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Emma Roddick: I feel like I am 'missing out' not returning as a councillor for Inverness Central despite still representing the ward as MSP for the Highlands

By Emma Roddick

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MSP Emma Roddick.
MSP Emma Roddick.

It was a true honour in 2019 to be elected in a by-election to represent Inverness Central ward as their councillor – the ward which covers Merkinch, where I live.

I do, of course, still represent Central alongside the rest of the Highlands and Islands in the Scottish Parliament, but my time as local councillor will always be very special to me.

It’s strange to think that, due to a General Election being held shortly after my election in November 2019, quickly followed by Christmas, New Year, and a global pandemic, I haven’t had the chance to meet colleagues or the fantastic Highland Council staff on whom I’ve relied so much.

Catching my Group Leader for a campaign session in Wick last year, we naturally joined for a hug – before suddenly realising it was the first time we’d ever met each other off-screen!

But for all that the pandemic changed my experience as an elected member, it also provided opportunities. Had I not been in the role during lockdown, I’d have been stuck inside alone. I instead got to cycle back and forth across the ward doing big shops and posting cards to loved ones on behalf of constituents and neighbours – all sustainably, on an electric trike kindly provided by WheelNess.

I swapped out Town House meetings with online meetings, surgeries for chats in gardens. I volunteered tens of hours with Mikeysline, supporting anonymous people through difficult nights. It was not the experience I expected when my name first appeared on the ballot, but it was unpredictably worthwhile and meaningful.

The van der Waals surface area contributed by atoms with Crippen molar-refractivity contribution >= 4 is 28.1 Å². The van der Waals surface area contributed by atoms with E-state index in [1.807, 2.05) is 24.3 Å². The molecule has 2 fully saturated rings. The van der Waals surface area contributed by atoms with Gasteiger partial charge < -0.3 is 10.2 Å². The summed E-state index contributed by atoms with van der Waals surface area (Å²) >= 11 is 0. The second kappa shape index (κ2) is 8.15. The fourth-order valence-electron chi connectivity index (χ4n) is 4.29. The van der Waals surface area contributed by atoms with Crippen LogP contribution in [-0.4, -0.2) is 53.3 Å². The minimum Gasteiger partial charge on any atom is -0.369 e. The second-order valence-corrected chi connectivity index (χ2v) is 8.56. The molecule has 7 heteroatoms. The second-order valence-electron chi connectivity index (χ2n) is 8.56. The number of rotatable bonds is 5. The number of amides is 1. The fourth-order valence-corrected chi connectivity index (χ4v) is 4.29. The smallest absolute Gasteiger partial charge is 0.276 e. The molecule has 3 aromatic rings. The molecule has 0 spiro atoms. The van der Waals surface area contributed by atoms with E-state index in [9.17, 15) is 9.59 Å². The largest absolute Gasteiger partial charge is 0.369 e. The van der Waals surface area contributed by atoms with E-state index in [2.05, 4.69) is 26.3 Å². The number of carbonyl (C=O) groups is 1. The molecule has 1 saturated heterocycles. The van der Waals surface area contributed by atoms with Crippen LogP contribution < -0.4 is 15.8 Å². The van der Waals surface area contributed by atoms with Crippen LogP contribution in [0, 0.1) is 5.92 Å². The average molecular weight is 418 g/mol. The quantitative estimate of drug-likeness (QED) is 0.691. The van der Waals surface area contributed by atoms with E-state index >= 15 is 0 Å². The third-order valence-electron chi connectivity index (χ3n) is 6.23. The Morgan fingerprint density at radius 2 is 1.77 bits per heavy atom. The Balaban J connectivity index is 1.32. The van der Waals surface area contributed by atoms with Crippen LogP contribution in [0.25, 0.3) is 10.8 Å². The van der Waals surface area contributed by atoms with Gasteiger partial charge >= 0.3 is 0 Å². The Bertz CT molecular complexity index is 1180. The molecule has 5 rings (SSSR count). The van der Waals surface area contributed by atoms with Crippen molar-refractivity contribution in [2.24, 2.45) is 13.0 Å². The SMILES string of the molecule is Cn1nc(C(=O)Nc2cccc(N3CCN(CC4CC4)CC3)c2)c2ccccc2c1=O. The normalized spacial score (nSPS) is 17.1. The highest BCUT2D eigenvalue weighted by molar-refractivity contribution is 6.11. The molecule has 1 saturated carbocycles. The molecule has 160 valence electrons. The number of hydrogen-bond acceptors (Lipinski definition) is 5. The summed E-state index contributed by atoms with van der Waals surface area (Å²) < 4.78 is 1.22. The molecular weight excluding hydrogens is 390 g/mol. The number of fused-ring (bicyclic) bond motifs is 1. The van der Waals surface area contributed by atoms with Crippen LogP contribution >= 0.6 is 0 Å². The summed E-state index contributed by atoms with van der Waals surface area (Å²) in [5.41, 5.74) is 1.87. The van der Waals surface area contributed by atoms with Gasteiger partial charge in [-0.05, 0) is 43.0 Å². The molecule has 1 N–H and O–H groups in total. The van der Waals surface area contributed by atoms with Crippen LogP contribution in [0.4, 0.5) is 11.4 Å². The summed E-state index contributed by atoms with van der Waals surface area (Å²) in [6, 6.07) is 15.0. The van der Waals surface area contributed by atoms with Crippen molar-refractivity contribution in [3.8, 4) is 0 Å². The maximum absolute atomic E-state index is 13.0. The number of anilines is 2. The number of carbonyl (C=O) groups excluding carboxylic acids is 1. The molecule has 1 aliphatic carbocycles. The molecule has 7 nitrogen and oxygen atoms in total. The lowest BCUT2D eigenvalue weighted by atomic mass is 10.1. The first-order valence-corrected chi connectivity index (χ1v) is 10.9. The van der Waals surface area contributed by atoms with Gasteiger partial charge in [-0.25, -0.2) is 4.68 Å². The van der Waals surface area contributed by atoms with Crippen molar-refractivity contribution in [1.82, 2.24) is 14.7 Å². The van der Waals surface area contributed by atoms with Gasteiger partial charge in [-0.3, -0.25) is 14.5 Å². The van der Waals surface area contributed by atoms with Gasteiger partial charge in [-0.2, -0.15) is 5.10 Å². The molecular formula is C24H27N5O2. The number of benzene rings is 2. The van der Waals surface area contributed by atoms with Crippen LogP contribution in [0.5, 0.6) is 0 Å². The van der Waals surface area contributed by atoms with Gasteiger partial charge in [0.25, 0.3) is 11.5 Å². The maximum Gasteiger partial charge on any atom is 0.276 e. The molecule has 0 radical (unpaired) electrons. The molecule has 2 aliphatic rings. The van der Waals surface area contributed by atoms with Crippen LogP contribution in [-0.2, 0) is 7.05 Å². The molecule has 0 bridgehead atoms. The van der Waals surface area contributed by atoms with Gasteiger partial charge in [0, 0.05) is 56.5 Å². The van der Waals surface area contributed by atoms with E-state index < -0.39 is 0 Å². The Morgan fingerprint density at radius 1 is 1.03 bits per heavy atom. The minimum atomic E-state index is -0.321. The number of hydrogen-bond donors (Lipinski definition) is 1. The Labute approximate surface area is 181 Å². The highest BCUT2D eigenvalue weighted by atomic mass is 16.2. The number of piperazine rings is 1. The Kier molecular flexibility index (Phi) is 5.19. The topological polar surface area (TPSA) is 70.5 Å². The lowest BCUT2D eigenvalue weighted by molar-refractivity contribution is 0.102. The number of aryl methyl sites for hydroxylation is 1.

I admit I’m feeling a bit of FOMO (fear of missing out) hearing how inductions are going after the election last week. There is a joy in local government I’ll miss, regardless of the important work going on in Holyrood, and I feel a little disappointed not to be working with some of the fantastic new councillors the Highlands just elected – in my own party and others. While, undoubtedly, experience has been lost, turnover of councillors and ideas can only be healthy.

Turning to that important work going on in Holyrood, I recently took part in a debate on sexism in football, highlighting shocking statistics around the experience of women players who’ve suffered sexism and harassment just for playing and loving the game.

During a month where I have also saved evenings in the hope of business finishing on time for me to scoot to Firhill and Arbroath for kick-off, I, of course, had Inverness Caledonian Thistle on the brain, too. I told the Chamber of the comments made by ICTFC when they stepped in to save Thistle Girls FC, a local team who, without that fast, positive action, would have become dormant. The club stated their commitment to promoting and growing football for women and girls.

It was a very proud moment for the club, and it is hard to overstate the importance of statements like this in solidifying the place of women in the game in the Highlands.

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